Fortunately, the band will save me a trip to New York by playing at the Iota Club and Cafe in Alexandria Va tonight. (Thursday October 6, 2011) The show is acoustic, but it's a distinctly electric experience anyway.
The band is legendary on numerous counts: (a) its longevity (the first lineup emerged in the punk aftershocks of 1977); (b) its bitter futile jousts with the record industry (a road littered with hopes raised and dashed, and records languishing unreleased for years); (c) its boozy live shows with cracking witty and sometimes cruel banter between singer/guitarist Jon Langford and singer Sally Timms; and (d) the messianic fervor in which the band has been held by critics (Lester Bangs, Greil Marcus) and fellow artists (Jonathan Franzen) alike.
It's been fun to watch the reception for the new Mekons record. There's always something terrific about hearing any new Mekons record, but to my ears, Ancient and Modern is one of the band's strongest efforts post-Retreat From Memphis (1994). "Space in Your Face" is one of the band's strongest songs ever -- a roaring stomp sung by Jon Langford that mashes up the dynamiting of the Los Angeles Times Building in 1910 with some dark obsessive noirish romance. "Geeshi" is a complex, autumnal gem sung with a boozy world-weary ache by Sally Timms that wouldn't seem out of place with tunes like "Gin Palace" and "Prince of Darkness" on the band's 1987 classic The Mekons Honkytonkin'. The record moves from strength to strength -- the tender doom of "I Fall Asleep," with one of Tom Greenhalgh's best ever vocals; the sinister "Calling All Demons"; the shambolic pervy "Honey Bear" -- where sex and food and politics burst the song's seams.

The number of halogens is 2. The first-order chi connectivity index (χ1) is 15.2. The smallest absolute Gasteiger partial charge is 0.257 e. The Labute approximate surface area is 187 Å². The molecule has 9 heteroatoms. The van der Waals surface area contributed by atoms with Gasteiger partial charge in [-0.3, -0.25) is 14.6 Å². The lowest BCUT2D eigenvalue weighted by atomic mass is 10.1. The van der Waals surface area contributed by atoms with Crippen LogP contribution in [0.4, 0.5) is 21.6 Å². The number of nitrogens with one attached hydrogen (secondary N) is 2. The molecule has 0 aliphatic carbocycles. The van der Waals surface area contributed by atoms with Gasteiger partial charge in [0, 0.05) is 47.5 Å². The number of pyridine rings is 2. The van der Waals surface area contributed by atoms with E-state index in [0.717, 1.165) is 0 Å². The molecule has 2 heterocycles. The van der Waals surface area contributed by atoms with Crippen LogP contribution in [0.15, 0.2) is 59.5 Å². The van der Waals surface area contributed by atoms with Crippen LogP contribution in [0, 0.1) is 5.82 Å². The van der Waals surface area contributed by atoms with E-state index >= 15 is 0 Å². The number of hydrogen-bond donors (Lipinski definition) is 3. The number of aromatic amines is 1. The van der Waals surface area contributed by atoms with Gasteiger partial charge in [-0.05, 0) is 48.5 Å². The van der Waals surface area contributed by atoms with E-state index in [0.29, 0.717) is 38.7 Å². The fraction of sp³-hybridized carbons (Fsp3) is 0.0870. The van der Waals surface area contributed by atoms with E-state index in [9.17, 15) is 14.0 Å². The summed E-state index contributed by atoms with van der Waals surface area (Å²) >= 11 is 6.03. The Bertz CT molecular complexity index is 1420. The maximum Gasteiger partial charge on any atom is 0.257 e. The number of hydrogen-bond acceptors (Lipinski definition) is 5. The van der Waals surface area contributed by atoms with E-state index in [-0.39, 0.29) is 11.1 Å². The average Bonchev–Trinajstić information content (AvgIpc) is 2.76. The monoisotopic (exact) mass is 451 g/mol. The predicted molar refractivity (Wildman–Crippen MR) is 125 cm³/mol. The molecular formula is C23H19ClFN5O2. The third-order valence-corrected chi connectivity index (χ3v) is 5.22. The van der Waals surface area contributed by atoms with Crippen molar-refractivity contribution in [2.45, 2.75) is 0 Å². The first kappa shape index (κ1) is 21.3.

So go see them tonight at the Iota Cafe. Or, as one of their early singles from 1978 so aptly put it, "I'll Have to Dance Then On My Own."
The Mekons show starts at 8 p.m. with opener Chris Mills. Tickets at the door are $16.